in News Departments > Policy Watch
print the content item

The New York State Public Service Commission (PSC) has authorized the New York State Energy Research and Development Authority (NYSERDA) to increase the maximum incentive amount for its on-site wind energy program from the current $400,000 to $1 million per installation.

The on-site wind energy program has been a part of the state's renewable portfolio standard since 2004. In 2011, the PSC modified the equipment-size cap for on-site wind installations from 600 kW to 2 MW in order to be consistent with net-metering laws and to boost on-site wind program participation.

The PSC says it increased the funding cap in order to respond to market conditions and assist with the development and construction of these larger installations, the PSC says.

“Since the inception of New York’s renewable energy program, the customer-sited tier has been an important component in encouraging customers to install their own behind-the-meter renewable energy production systems,” says PSC Chairman Garry Brown. “Increasing the funding cap for on-site wind projects reflects the need to respond to market conditions in order to advance additional renewable energy projects.”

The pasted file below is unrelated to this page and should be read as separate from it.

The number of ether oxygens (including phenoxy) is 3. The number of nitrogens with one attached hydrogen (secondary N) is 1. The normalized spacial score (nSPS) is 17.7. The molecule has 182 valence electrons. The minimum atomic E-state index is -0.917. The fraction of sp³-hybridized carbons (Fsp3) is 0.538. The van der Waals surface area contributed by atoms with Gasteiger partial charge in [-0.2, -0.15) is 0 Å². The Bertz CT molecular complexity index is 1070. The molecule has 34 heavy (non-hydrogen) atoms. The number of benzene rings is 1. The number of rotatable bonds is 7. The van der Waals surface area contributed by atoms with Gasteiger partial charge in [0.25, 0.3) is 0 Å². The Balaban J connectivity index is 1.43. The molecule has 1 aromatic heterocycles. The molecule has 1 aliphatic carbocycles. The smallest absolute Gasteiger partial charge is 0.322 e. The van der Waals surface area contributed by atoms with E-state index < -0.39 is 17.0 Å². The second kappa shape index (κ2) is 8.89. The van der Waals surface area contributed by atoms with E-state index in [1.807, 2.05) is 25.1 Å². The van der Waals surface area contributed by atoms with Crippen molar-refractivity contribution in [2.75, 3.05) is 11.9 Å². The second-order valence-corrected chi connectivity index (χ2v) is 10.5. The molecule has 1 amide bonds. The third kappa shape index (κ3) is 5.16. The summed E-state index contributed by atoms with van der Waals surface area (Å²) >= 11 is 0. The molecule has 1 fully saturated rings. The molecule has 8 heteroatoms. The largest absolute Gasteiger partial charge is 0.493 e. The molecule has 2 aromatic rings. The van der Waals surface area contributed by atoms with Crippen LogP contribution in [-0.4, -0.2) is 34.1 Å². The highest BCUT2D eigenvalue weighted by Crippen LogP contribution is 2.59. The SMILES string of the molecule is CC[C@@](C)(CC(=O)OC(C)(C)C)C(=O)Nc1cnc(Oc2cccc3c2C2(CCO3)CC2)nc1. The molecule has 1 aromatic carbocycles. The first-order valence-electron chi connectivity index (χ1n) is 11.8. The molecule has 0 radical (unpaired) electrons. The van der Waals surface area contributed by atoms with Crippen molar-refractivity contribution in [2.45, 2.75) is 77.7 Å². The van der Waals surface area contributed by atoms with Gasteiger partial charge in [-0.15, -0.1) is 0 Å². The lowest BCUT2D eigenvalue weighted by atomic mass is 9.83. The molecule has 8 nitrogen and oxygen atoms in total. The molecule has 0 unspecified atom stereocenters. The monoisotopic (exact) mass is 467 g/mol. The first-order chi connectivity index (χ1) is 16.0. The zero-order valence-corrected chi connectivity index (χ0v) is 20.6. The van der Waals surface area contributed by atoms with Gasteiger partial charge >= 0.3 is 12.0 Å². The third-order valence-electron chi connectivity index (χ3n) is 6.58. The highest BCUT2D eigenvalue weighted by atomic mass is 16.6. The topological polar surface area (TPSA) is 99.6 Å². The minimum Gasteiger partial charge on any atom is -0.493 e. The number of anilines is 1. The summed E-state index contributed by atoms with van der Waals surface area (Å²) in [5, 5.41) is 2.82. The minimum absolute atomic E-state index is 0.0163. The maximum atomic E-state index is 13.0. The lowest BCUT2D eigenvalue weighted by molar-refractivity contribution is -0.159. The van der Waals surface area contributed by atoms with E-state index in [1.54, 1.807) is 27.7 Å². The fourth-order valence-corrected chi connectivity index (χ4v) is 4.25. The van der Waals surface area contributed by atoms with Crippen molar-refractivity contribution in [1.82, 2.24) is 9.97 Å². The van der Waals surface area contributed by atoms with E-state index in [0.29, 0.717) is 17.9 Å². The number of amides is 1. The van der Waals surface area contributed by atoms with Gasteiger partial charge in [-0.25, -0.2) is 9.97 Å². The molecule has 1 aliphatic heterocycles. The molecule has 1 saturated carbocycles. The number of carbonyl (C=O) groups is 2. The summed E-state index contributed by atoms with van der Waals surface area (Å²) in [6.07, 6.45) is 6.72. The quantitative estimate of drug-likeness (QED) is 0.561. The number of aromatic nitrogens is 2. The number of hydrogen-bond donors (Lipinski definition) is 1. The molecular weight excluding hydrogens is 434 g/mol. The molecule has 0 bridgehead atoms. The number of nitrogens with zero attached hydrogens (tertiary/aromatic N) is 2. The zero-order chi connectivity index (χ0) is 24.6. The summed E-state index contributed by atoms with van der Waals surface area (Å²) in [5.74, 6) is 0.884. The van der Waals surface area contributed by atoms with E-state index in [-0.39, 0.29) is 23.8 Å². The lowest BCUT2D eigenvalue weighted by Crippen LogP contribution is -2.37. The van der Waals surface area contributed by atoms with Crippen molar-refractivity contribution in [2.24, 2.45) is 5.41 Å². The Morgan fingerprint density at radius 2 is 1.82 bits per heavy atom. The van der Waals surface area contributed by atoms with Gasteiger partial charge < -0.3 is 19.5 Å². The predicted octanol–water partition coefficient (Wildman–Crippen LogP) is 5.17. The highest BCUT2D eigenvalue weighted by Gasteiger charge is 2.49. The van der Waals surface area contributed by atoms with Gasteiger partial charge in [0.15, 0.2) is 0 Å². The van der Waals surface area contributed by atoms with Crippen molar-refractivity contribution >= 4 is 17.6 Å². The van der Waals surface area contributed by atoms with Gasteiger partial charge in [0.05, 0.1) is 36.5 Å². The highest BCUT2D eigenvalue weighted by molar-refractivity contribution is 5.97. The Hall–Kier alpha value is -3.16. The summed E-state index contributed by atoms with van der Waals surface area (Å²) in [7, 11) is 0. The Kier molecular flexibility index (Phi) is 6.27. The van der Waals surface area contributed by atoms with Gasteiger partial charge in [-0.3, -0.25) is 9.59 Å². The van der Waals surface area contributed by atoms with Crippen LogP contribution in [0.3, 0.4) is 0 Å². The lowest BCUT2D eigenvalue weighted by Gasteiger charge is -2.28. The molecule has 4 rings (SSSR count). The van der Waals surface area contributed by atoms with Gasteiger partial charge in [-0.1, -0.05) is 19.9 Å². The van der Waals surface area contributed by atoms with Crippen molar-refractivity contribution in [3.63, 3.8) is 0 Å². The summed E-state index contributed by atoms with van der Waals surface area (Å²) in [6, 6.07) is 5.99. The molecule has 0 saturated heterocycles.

Trachte Inc._id1770
Latest Top Stories

Yahoo Inks Contract To Buy Kansas Wind Power

The Internet company plans to log in to the Alexander wind project, which is being built by community developer OwnEnergy.


Could Initial Offshore Wind Projects Crash New England's REC Market?

Some are concerned that the first offshore wind projects could negatively impact pricing of renewable energy credits (RECs) in New England.


Catching Up With The DOE's Down-Select Offshore Winners

The three recipients of key U.S. Department of Energy (DOE) funding provide updates on their offshore wind demonstration projects.


Texas Comptroller Attacks Wind Power, And Industry Fights Back

Texas Comptroller Susan Combs recently released a report calling for an end to wind power subsidies. The Wind Coalition has responded, saying the report is riddled with misinformation.


How To Mitigate Blade Issues And Costly Downtime

Routinely inspecting your turbine's blades can help identify problems early on, ultimately cutting down unscheduled maintenance costs.

Renewable NRG_id1934
Canwea_id1984